The music, the message, and the movement with Jason Aalon Butler of Fever 333

Posted by Ramon Gonzales in Mosh Talks on October 22, 2020

The frontman discusses the country’s current state of affairs and how the ethos of Fever 333 has and always will be about championing change.

Few conversations have carried the same weight as the one that transpired recently with Fever 333’s Jason Aalon Butter and Beez of the Knotfest series Mosh Talks.

As the world continues to come to grips with a very surreal pandemic reality, tensions continue to boil over as instances of systemic injustice, bias, and violence continue to surface across the nation. Despite repeated incidents that have plagued the headlines, the catalyst for a rejuvenated call for action seemed to happen with the horrifying death of George Floyd.

Though Butler has long spent his creative platform speaking with a genuine sense of being socially-conscious, the murder of Floyd sent the frontman marching out into the streets alongside his community in Los Angeles.

After two weeks of marching in the streets to demand reform, Butler then got to work. Again utilizing his platform, Butler and Fever 333 spearheaded their now milestone Long Live the Innocent livestream. Amassing more than 300,000 views in what was a one night only production, Butler asserted that the move was pure about the message in music. Opting to use his platform to reach as many people as he could, the production was less a show but rather a rallying cry to force people to listen, acknowledge, and affect change on a systemic level.

In utilizing that platform Butler also acknowledges that even within his own creative space, there is a significant amount of dissent. Butler, as the voice of Fever 333 has never made an effort to pull his punches and in that regard, there is 50/50 shot that someone will agree and equally disagree in digesting the same content. It’s a reality that Butler actually welcomes. He wants that eventual civil discourse but knowing that people might get offended or disagree with his reality is not something that will dilute his message. The frontman makes that especially clear. He will speak his reality regardless of how it is received.

As for how to preserve a sense of community within the space of heavy music fans, Butler would go onto explain that how dialogue of our fundamental differences is something that should be encouraged. Not everyone is going to see the world the same and those different vantage points should all be brought to the table.

Comparing the scenario to a potluck dinner, the idea should be to share and have a reciprocative relationship with different cultures – less trying to lump them all together. Butler’s perspective comes from a place of being more than willing to address and embrace differences in an uncomfortable dialogue if it means learning and inevitably respecting the next man.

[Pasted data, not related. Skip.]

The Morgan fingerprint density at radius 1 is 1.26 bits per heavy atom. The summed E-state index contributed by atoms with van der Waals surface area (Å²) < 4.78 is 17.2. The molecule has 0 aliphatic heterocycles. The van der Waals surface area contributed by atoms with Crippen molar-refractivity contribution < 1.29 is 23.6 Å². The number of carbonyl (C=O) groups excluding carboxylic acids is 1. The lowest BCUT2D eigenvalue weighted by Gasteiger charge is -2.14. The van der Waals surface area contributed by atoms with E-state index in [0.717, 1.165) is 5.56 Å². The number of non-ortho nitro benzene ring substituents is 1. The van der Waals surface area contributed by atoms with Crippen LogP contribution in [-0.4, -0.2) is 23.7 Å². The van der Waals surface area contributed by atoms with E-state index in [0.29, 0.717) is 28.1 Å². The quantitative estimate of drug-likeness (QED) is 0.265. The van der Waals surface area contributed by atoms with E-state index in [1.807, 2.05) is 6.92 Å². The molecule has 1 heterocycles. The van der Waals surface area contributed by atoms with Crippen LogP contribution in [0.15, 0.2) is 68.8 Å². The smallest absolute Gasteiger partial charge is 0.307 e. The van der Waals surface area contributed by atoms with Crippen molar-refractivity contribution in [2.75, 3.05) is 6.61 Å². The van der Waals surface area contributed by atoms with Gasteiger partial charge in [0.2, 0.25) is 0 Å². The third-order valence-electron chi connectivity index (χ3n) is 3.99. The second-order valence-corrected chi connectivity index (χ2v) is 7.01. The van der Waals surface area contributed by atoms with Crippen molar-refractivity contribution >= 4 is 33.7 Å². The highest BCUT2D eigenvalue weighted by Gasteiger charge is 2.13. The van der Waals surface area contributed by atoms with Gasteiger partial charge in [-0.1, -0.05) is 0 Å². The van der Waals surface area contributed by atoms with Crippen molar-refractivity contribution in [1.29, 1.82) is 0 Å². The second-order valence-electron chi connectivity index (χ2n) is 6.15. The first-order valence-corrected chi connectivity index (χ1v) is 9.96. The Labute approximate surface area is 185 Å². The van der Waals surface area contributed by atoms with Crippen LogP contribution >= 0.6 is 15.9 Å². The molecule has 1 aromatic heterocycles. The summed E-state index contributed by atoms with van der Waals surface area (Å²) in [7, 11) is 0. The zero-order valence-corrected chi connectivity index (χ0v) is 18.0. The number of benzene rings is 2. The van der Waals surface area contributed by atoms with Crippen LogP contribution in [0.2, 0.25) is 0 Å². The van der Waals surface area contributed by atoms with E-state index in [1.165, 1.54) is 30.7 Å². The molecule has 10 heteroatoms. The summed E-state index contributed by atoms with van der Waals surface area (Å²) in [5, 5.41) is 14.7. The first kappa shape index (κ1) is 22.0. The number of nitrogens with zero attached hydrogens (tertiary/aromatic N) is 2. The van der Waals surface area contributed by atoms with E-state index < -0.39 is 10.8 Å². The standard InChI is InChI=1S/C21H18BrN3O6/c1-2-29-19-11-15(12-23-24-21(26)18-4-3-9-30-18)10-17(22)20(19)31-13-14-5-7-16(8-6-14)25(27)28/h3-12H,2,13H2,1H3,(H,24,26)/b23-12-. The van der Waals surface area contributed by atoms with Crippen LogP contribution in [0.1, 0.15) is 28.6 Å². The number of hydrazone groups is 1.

For Butler, the ability to be creative has long been a means to an end in servicing a bigger message, In fact, Butler would go on to detail how Fever 333 is actually registered as a charity, not a business in the conventional way bands usually are structured. It was part of the non-negotiables when cementing a label partner in Roadrunner Records.

Butler would travel back to when Fever 333 had just surfaced and though the buzz was instantly at a feverpitch, the end goal wasn’t about becoming industry darlings, for Butler, it was always about galvanizing his community. So when it came time to discuss record labels and the bigger business associated with music, the guidelines were simple – the message, the vehicle, and those who stand to benefit remain the community at large, not anyone else. To ensure it, Butler actually created his own tabel to minimize meddling, but would find an understanding partner in the band’s Roadrunner Records connect.

The conversation is an incredibly loaded exchange that not only offered Butler’s insightful viewpoint on the kind of divisiveness that is all too prevalent, but the frontman also confided details about how his previous project letlive. began to unravel and what his unlikely relationship is with revered produced John Feldmann.

Jason Aalon Butler is among the most articulate voices in heavy music today. The interview is further proof of that. Watch the compete discussion on Mosh Talks below.

Fever 333’s WORLDWIDE D333MONSTRATIONS FOR THE WRONG GENERATION virtual world tour begins October 23rd and coincides with the release of their latest EP, Wrong Generation.

Get tickets and information – HERE


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